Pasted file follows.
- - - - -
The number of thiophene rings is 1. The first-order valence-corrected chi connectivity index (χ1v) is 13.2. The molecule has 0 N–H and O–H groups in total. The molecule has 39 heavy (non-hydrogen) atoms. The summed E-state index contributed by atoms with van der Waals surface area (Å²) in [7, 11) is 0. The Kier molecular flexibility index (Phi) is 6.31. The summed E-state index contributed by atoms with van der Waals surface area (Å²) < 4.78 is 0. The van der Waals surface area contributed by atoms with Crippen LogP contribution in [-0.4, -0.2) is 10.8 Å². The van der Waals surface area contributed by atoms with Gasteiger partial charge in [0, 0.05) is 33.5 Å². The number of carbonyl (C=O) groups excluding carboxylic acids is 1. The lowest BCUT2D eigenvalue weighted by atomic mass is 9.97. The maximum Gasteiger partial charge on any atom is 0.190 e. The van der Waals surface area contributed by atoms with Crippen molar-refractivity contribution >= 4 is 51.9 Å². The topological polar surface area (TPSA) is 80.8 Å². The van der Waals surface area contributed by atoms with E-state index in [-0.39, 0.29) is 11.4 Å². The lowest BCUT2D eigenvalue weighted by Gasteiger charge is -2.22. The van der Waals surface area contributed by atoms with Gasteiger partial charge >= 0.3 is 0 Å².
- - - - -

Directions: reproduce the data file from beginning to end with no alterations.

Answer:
The number of thiophene rings is 1. The first-order valence-corrected chi connectivity index (χ1v) is 13.2. The molecule has 0 N–H and O–H groups in total. The molecule has 39 heavy (non-hydrogen) atoms. The summed E-state index contributed by atoms with van der Waals surface area (Å²) in [7, 11) is 0. The Kier molecular flexibility index (Phi) is 6.31. The summed E-state index contributed by atoms with van der Waals surface area (Å²) < 4.78 is 0. The van der Waals surface area contributed by atoms with Crippen LogP contribution in [-0.4, -0.2) is 10.8 Å². The van der Waals surface area contributed by atoms with Gasteiger partial charge in [0, 0.05) is 33.5 Å². The number of carbonyl (C=O) groups excluding carboxylic acids is 1. The lowest BCUT2D eigenvalue weighted by atomic mass is 9.97. The maximum Gasteiger partial charge on any atom is 0.190 e. The van der Waals surface area contributed by atoms with Crippen molar-refractivity contribution >= 4 is 51.9 Å². The topological polar surface area (TPSA) is 80.8 Å². The van der Waals surface area contributed by atoms with E-state index in [-0.39, 0.29) is 11.4 Å². The lowest BCUT2D eigenvalue weighted by Gasteiger charge is -2.22. The van der Waals surface area contributed by atoms with Gasteiger partial charge >= 0.3 is 0 Å².